"Model and skin replacers" are almost an entirely different community of modders in WoW and FFXIV (especially FFXIV) alike. These, even in WoW's more permissive landscape are technically more against the rules as they don't use the Lua scripting capabilities and APIs however since they are purely client side, they're less likely to trip anything that isn't specifically looking for it. Frankly a LOT of this community is for the "ERP" and other adult usage - consider that you can change the model of a character's body to different proportions, or make it so that a particular set of gear will appear as a lacy nighty or with thigh-highs and you'll start to get the picture, add to that how FFXIV has various individual and group poses that can be overwritten with other parameters and it goes on... I don't have a lot of experience with this side of modding, but much like the "exporting models from a game to be rigged in Unity or messed with in Blender" its...a very large community to the point that many devs (notably FFXIV) seem to tacitly avoid anything too intrusive knowing they'd stop many of their most devoted players if this was not available.

I know its a long post from an old guy ,but the point is that a lot of this is that anti-modding and other restrictions serve generally to shoot the developer in the foot. As mentioned above, look at some of the Bethesda/Zenimax games and their mods - including adult ones - that are very comprehensive. These are things that keep players coming back and attempting to lock it down to try and....sell something that's likely nowhere near as viable is disappointing to say the lease and is often cutting off one's nose to spite their face. Unfortunately, as game development has gotten more comprehensive and corporate in nature it becomes less able to assess these issues or worse blames a downturn in play, purchase or the like not on their decisions but something unrelated including boogeymen like modders or pirates.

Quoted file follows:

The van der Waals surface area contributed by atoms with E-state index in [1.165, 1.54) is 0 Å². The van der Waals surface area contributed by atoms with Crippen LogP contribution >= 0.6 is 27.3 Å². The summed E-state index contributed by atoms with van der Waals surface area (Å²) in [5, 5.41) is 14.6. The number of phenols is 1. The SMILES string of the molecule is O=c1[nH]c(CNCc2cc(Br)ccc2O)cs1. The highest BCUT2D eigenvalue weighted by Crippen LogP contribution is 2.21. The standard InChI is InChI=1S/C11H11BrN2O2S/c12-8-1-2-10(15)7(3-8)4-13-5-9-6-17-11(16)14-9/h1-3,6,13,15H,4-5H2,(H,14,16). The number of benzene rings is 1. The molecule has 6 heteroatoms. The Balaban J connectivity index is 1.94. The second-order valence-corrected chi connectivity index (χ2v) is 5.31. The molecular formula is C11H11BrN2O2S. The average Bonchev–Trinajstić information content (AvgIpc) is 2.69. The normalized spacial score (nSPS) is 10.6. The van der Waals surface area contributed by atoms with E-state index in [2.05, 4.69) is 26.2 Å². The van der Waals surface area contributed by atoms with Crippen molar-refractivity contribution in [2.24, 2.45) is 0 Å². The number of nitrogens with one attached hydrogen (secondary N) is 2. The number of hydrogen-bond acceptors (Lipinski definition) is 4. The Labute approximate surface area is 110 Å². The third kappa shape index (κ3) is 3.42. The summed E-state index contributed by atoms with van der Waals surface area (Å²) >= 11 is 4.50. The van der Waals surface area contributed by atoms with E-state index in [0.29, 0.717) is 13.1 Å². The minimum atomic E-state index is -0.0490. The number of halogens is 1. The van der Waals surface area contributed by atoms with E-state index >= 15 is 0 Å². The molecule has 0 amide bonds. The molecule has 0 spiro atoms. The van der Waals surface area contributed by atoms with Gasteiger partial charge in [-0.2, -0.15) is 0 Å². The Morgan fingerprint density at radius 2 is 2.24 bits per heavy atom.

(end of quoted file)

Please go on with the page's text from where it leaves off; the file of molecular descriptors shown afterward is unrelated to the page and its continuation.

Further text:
It appears Capcom is silently adding a scheme called Enigma Protector to their old games to prevent modding and cheating. It breaks community fixes and is causing performance issues.

https://enigmaprotector.com/

https://steamcommunity.com/app/222480/discussions/0/4034728215967966362/

A representative issued a non-apology after people noticed and said they will redeploy the update after the issue is "fixed."

https://steamcommunity.com/games/222480/announcements/detail/3990818705013251074

Capcom has already done this to other games like the Mega Man ZX Legacy Collection... A strictly single player game.

https://x.com/Prof9/status/1707518496421118315
https://nitter.poast.org/Prof9/status/1707518496421118315